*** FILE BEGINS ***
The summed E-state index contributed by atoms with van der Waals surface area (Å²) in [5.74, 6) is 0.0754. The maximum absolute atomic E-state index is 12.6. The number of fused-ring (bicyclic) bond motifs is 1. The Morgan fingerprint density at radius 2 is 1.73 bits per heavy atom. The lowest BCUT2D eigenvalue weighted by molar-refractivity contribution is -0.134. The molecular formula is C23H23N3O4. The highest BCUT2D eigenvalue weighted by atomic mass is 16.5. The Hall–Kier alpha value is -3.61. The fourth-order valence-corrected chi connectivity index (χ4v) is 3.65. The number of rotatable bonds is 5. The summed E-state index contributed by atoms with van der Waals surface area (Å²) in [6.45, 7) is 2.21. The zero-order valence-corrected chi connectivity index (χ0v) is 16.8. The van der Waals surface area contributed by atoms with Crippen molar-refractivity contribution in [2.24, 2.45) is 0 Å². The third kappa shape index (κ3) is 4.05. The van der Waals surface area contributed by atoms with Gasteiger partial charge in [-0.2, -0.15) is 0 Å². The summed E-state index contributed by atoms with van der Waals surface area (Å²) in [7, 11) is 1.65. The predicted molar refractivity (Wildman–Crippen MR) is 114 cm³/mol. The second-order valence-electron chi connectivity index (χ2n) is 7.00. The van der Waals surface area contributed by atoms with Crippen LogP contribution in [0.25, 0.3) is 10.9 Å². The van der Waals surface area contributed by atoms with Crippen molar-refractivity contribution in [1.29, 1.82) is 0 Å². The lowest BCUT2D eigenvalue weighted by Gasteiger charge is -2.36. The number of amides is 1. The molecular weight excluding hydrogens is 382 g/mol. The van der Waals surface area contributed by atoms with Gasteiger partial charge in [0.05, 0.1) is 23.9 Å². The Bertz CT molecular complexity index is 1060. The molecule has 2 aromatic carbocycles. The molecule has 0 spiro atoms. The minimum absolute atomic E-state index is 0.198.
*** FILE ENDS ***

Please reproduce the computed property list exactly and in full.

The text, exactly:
The summed E-state index contributed by atoms with van der Waals surface area (Å²) in [5.74, 6) is 0.0754. The maximum absolute atomic E-state index is 12.6. The number of fused-ring (bicyclic) bond motifs is 1. The Morgan fingerprint density at radius 2 is 1.73 bits per heavy atom. The lowest BCUT2D eigenvalue weighted by molar-refractivity contribution is -0.134. The molecular formula is C23H23N3O4. The highest BCUT2D eigenvalue weighted by atomic mass is 16.5. The Hall–Kier alpha value is -3.61. The fourth-order valence-corrected chi connectivity index (χ4v) is 3.65. The number of rotatable bonds is 5. The summed E-state index contributed by atoms with van der Waals surface area (Å²) in [6.45, 7) is 2.21. The zero-order valence-corrected chi connectivity index (χ0v) is 16.8. The van der Waals surface area contributed by atoms with Crippen molar-refractivity contribution in [2.24, 2.45) is 0 Å². The third kappa shape index (κ3) is 4.05. The van der Waals surface area contributed by atoms with Gasteiger partial charge in [-0.2, -0.15) is 0 Å². The summed E-state index contributed by atoms with van der Waals surface area (Å²) in [7, 11) is 1.65. The predicted molar refractivity (Wildman–Crippen MR) is 114 cm³/mol. The second-order valence-electron chi connectivity index (χ2n) is 7.00. The van der Waals surface area contributed by atoms with Crippen LogP contribution in [0.25, 0.3) is 10.9 Å². The van der Waals surface area contributed by atoms with Crippen molar-refractivity contribution in [1.29, 1.82) is 0 Å². The lowest BCUT2D eigenvalue weighted by Gasteiger charge is -2.36. The number of amides is 1. The molecular weight excluding hydrogens is 382 g/mol. The van der Waals surface area contributed by atoms with Gasteiger partial charge in [0.05, 0.1) is 23.9 Å². The Bertz CT molecular complexity index is 1060. The molecule has 2 aromatic carbocycles. The molecule has 0 spiro atoms. The minimum absolute atomic E-state index is 0.198.